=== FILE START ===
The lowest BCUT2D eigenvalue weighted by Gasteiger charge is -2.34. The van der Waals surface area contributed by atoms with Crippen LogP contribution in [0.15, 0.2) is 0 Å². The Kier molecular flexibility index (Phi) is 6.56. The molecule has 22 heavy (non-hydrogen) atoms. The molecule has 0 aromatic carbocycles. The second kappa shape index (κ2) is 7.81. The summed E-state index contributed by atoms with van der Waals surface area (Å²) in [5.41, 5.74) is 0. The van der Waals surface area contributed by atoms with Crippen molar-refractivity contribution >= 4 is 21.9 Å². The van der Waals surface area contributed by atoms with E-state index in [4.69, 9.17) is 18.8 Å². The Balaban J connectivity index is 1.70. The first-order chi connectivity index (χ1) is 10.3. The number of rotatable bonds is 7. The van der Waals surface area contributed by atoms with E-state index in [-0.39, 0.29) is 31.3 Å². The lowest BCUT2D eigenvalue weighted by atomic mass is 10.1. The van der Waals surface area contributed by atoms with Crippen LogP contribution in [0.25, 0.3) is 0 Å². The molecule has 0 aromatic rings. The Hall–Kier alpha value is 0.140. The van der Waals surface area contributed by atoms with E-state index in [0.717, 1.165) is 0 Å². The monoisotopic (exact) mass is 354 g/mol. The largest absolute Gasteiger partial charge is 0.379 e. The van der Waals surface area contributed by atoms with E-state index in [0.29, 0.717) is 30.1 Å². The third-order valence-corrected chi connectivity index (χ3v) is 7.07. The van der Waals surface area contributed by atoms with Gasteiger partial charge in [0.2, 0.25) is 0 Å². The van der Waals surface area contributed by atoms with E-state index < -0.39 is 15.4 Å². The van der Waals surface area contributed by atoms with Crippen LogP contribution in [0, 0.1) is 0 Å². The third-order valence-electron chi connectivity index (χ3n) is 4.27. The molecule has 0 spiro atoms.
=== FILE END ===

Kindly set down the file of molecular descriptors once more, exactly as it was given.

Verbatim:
The lowest BCUT2D eigenvalue weighted by Gasteiger charge is -2.34. The van der Waals surface area contributed by atoms with Crippen LogP contribution in [0.15, 0.2) is 0 Å². The Kier molecular flexibility index (Phi) is 6.56. The molecule has 22 heavy (non-hydrogen) atoms. The molecule has 0 aromatic carbocycles. The second kappa shape index (κ2) is 7.81. The summed E-state index contributed by atoms with van der Waals surface area (Å²) in [5.41, 5.74) is 0. The van der Waals surface area contributed by atoms with Crippen molar-refractivity contribution >= 4 is 21.9 Å². The van der Waals surface area contributed by atoms with E-state index in [4.69, 9.17) is 18.8 Å². The Balaban J connectivity index is 1.70. The first-order chi connectivity index (χ1) is 10.3. The number of rotatable bonds is 7. The van der Waals surface area contributed by atoms with E-state index in [-0.39, 0.29) is 31.3 Å². The lowest BCUT2D eigenvalue weighted by atomic mass is 10.1. The van der Waals surface area contributed by atoms with Crippen LogP contribution in [0.25, 0.3) is 0 Å². The molecule has 0 aromatic rings. The Hall–Kier alpha value is 0.140. The van der Waals surface area contributed by atoms with E-state index in [0.717, 1.165) is 0 Å². The monoisotopic (exact) mass is 354 g/mol. The largest absolute Gasteiger partial charge is 0.379 e. The van der Waals surface area contributed by atoms with E-state index in [0.29, 0.717) is 30.1 Å². The third-order valence-corrected chi connectivity index (χ3v) is 7.07. The van der Waals surface area contributed by atoms with Gasteiger partial charge in [0.2, 0.25) is 0 Å². The van der Waals surface area contributed by atoms with E-state index < -0.39 is 15.4 Å². The van der Waals surface area contributed by atoms with Crippen LogP contribution in [0, 0.1) is 0 Å². The third-order valence-electron chi connectivity index (χ3n) is 4.27. The molecule has 0 spiro atoms.